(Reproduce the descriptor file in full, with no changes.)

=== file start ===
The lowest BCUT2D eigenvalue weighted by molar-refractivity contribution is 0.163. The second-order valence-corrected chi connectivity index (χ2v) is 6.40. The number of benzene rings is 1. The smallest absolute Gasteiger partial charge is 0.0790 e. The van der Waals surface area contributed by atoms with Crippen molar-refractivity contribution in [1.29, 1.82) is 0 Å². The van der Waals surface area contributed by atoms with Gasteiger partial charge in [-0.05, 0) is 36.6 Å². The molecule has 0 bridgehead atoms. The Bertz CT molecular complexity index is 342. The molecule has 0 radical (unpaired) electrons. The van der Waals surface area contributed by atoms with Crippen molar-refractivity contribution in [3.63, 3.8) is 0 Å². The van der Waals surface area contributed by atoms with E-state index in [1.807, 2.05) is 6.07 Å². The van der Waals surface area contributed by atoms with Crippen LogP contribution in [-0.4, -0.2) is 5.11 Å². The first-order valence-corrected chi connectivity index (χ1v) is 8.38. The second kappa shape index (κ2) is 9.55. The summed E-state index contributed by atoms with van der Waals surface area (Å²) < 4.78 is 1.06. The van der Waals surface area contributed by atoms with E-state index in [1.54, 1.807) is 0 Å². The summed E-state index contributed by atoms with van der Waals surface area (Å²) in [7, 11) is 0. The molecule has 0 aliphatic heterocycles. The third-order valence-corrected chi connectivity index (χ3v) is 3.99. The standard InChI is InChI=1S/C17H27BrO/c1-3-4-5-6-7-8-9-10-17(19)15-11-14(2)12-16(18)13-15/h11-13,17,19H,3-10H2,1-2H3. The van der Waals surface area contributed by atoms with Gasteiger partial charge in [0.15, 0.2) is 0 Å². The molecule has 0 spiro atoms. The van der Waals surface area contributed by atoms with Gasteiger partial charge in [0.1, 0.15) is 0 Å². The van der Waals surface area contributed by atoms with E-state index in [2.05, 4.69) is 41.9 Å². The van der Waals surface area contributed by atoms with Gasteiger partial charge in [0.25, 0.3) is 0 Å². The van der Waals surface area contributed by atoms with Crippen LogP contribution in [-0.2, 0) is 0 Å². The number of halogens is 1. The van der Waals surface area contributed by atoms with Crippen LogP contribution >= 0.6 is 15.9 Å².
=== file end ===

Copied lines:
The lowest BCUT2D eigenvalue weighted by molar-refractivity contribution is 0.163. The second-order valence-corrected chi connectivity index (χ2v) is 6.40. The number of benzene rings is 1. The smallest absolute Gasteiger partial charge is 0.0790 e. The van der Waals surface area contributed by atoms with Crippen molar-refractivity contribution in [1.29, 1.82) is 0 Å². The van der Waals surface area contributed by atoms with Gasteiger partial charge in [-0.05, 0) is 36.6 Å². The molecule has 0 bridgehead atoms. The Bertz CT molecular complexity index is 342. The molecule has 0 radical (unpaired) electrons. The van der Waals surface area contributed by atoms with Crippen molar-refractivity contribution in [3.63, 3.8) is 0 Å². The van der Waals surface area contributed by atoms with E-state index in [1.807, 2.05) is 6.07 Å². The van der Waals surface area contributed by atoms with Crippen LogP contribution in [-0.4, -0.2) is 5.11 Å². The first-order valence-corrected chi connectivity index (χ1v) is 8.38. The second kappa shape index (κ2) is 9.55. The summed E-state index contributed by atoms with van der Waals surface area (Å²) < 4.78 is 1.06. The van der Waals surface area contributed by atoms with E-state index in [1.54, 1.807) is 0 Å². The summed E-state index contributed by atoms with van der Waals surface area (Å²) in [7, 11) is 0. The molecule has 0 aliphatic heterocycles. The third-order valence-corrected chi connectivity index (χ3v) is 3.99. The standard InChI is InChI=1S/C17H27BrO/c1-3-4-5-6-7-8-9-10-17(19)15-11-14(2)12-16(18)13-15/h11-13,17,19H,3-10H2,1-2H3. The van der Waals surface area contributed by atoms with Gasteiger partial charge in [0.15, 0.2) is 0 Å². The molecule has 0 spiro atoms. The van der Waals surface area contributed by atoms with Gasteiger partial charge in [0.1, 0.15) is 0 Å². The van der Waals surface area contributed by atoms with E-state index in [2.05, 4.69) is 41.9 Å². The van der Waals surface area contributed by atoms with Gasteiger partial charge in [0.25, 0.3) is 0 Å². The van der Waals surface area contributed by atoms with Crippen LogP contribution in [-0.2, 0) is 0 Å². The number of halogens is 1. The van der Waals surface area contributed by atoms with Crippen LogP contribution >= 0.6 is 15.9 Å².